Texas Governor Rick Perry campaigns at the Iowa State Fair.
WHEN TEXAS GOVERNOR RICK PERRY announced his campaign for president last weekend in a speech to the RedState Gathering in Charleston, S.C., he saved his best line until almost the very end. "I'll promise you this," he said to exuberant cheers and applause, "I'll work every day to try to make Washington, DC, as inconsequential in your life as I can."
To a Democrat steeped in the big-government tradition of the New Deal and the Great Society, there could hardly be a greater heresy.
For liberals, perhaps the only thing more absurd and disagreeable than the prospect of a Washington with radically reduced influence in American life is a presidential candidate pledging to make that reduction a priority. MSNBC's Chris Matthews, a former Jimmy Carter speechwriter and aide to Tip O'Neill, characterized Perry's applause line is nothing less than a call for anarchy. The governor is saying "not just that the era of big government is over," Matthews hyperbolically told his "Hardball" viewers on Monday, "he's saying the era of government is over. . . . Let's get rid of the government, basically."
But to countless libertarians and free-market conservatives, it is exhilarating to hear a candidate talk this way. And why wouldn't it be? After all, large majorities of Americans consistently say they don't trust the federal government and have little faith in the ability of Washington's immense bureaucracy to solve the nation's problems. In promising to curb Washington's outsize authority, Perry is responding to an alienation from government that is very much a Main Street phenomenon.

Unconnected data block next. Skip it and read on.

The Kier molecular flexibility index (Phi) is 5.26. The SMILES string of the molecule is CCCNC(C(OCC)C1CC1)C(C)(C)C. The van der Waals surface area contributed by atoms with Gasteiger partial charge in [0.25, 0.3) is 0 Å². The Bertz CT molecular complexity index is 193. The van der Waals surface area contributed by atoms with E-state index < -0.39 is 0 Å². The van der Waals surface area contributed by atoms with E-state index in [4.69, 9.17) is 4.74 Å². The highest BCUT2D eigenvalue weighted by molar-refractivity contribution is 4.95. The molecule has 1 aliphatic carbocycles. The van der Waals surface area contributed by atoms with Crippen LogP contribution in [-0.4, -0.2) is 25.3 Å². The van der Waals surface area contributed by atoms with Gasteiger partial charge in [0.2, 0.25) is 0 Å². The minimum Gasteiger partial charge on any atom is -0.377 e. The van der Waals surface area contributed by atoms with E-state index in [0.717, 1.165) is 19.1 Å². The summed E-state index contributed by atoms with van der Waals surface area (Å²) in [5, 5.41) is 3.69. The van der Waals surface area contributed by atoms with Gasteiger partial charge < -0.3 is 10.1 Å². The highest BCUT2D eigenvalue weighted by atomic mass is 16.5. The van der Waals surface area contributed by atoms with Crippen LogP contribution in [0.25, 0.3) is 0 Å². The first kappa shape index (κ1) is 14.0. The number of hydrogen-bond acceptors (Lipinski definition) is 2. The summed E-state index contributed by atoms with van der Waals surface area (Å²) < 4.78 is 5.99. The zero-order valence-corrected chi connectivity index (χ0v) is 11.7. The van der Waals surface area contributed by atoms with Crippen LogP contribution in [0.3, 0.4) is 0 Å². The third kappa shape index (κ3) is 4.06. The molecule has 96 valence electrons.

It is also a relatively recent phenomenon, one that has grown in proportion with the federal establishment's self-aggrandizement. As Charles Murray has written, the more Washington has tried to do, the less it has done well -- including the relatively few functions it used to perform competently. It is only natural that there should be such widespread frustration with the intrusive, expensive federal behemoth -- all the more so when efficient and attractive private alternatives (such as e-mail instead of snail mail) make clear just how apathetic and ungainly big government tends to be.
Over the past half-century, Washington has insinuated itself into a thousand-and-one decisions that individuals or local governments are more than capable of making for themselves. Which medicines can you buy? How efficient should your lightbulbs be? Can your children's schoolday begin with a prayer? Who qualifies for a mortgage? When do unemployment benefits run out? Can you pay an employee $5 an hour if that's what his labor is worth? Should abortions be restricted? Is health insurance optional? Do artists or farmers or broadcasters require subsidies? Are you in charge of your retirement income?
Part of the Code of Federal Regulations, seen here on the shelves of the Mid-Manhattan Library. There is almost nothing in American life today that Washington does not consider itself authorized to regulate, ban, or mandate.
Yet in crucial ways, the flow of power upward to Washington has impoverished American culture and weakened civic society. A presidential candidate who was serious about making Washington less consequential in the lives of Americans would render his nation a great service. Whether Perry is really that candidate, of course, remains to be seen.